When we become elderly or ill, it often can become a taxing effort to leave our home independently and safely to obtain medical services. At one point in time, many health care services could only be offered to a patient in a hospital, inpatient facility, or in a doctor’s office. Many of these medical services can now be provided in the comfort of your own home and are typically less expensive than the inpatient setting. In fact, with many insurance providers, such as Medicare, private home care is covered at 100 percent, if certain criteria are met.
Medicare eligibility for skilled services provided under the home care benefit is focused on teaching self-management of a disease process and/or rehabilitation.
Examples of qualifying criteria would include:
- You are homebound. This means that due to illness or injury, leaving your home is a considerable, taxing effort.
- You got a new medical diagnosis or an existing condition is exacerbated.
- You were recently discharged from a hospital or inpatient facility.
- You have a knowledge deficit regarding medical care or treatment.
- Your medication or treatment has changed.
- You have difficulty with activities of daily living.
- You need intermittent care.
- Your need for care is both reasonable and necessary.
- Your condition requires a nurse or therapist.
Once eligibility is established, a start-of-care visit is made by a registered nurse or physical therapist and a comprehensive assessment of needs and medication reconciliation are done per Medicare guidelines.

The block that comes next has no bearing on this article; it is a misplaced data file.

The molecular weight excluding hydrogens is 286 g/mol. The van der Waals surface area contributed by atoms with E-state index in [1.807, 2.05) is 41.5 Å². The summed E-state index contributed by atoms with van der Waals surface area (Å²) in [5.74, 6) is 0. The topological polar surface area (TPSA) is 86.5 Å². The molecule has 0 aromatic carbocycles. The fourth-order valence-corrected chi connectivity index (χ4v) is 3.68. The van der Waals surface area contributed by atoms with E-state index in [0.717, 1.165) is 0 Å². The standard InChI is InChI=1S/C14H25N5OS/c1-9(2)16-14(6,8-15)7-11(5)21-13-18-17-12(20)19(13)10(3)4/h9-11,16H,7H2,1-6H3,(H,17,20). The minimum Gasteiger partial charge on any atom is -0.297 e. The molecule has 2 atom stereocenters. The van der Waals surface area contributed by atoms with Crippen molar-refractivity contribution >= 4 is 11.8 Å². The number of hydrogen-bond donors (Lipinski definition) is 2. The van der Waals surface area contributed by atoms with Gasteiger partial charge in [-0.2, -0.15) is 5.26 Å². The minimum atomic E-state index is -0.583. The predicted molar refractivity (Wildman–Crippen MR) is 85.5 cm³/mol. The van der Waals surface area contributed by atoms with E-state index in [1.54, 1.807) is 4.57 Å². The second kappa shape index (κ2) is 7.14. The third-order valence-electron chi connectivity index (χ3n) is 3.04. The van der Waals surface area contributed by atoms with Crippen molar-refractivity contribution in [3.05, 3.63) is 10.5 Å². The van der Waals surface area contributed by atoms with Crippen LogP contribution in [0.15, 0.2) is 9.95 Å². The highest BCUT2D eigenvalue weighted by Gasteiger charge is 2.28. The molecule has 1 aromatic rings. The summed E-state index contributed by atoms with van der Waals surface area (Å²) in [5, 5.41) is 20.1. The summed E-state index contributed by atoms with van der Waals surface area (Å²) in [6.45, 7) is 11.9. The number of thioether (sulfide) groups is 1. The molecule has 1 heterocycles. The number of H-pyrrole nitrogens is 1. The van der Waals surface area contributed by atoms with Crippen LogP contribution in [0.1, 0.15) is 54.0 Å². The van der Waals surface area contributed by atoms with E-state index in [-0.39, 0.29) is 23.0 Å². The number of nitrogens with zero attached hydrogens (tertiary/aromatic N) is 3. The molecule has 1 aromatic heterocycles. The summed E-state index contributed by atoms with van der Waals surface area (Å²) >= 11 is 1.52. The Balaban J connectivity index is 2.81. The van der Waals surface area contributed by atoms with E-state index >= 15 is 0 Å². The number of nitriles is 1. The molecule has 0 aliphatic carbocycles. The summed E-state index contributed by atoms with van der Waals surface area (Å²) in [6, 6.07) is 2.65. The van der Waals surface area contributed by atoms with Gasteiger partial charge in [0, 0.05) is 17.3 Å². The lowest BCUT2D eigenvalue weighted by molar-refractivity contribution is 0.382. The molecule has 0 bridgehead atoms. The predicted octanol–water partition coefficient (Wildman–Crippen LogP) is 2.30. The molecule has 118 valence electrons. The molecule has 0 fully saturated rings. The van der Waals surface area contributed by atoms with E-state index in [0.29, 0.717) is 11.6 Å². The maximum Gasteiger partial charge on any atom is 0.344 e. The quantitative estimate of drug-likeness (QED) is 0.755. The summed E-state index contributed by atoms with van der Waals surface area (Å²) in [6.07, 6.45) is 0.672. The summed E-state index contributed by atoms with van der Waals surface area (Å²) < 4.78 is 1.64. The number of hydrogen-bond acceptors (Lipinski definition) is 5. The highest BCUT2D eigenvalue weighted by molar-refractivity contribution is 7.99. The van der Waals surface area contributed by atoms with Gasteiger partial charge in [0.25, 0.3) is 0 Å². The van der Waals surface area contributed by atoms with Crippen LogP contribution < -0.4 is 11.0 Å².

A complete and thorough medication reconciliation is vital in the prevention of hospitalization due to medication errors. The home health care team, in collaboration with the primary care physician, develops a plan for care and goals are established to assure all the medical and social needs are met.
Services offered under Home Health Care include:
- Skilled Nursing – provides care under the direction of the primary care physician. This may include, but is not limited to medication administration and teaching, blood glucose monitoring and diabetes education, wound care, cardiac monitoring and teaching and/or ongoing assessment of a medical condition.
- Physical Therapist – evaluates and treats issues with large motor function. The PT develops a home exercise and fall prevention program to restore the highest functional level of strength and mobility.
- Occupational Therapist – evaluates and treats issues with small motor function. The OT develops a home exercise program, splinting and assistive devices to increase abilities in feeding, dressing, grooming and household tasks.
- Speech Therapist – will evaluate and assist a patient who has difficulty speaking and/or swallowing due to illness or accident.
- Medical Social Worker – provides counseling and assistance with social and financial difficulties arising from a medical condition. The Medical Social Worker also provides access to community resources to assist with financial concerns, emotional support and counseling as needed.
- Home Health Aide – provides personal care, light housekeeping, and/or assistance with exercise under the supervision of a registered nurse.
Because home health care is intermittent, a plan should be developed in advance to help support independency after discharge from home care services through a private duty service for those who require continued support. Private duty care may not be covered by insurance, but there are many programs available in the community that can assist with the cost. When choosing this type of home health care service, look for accreditation with ACHC.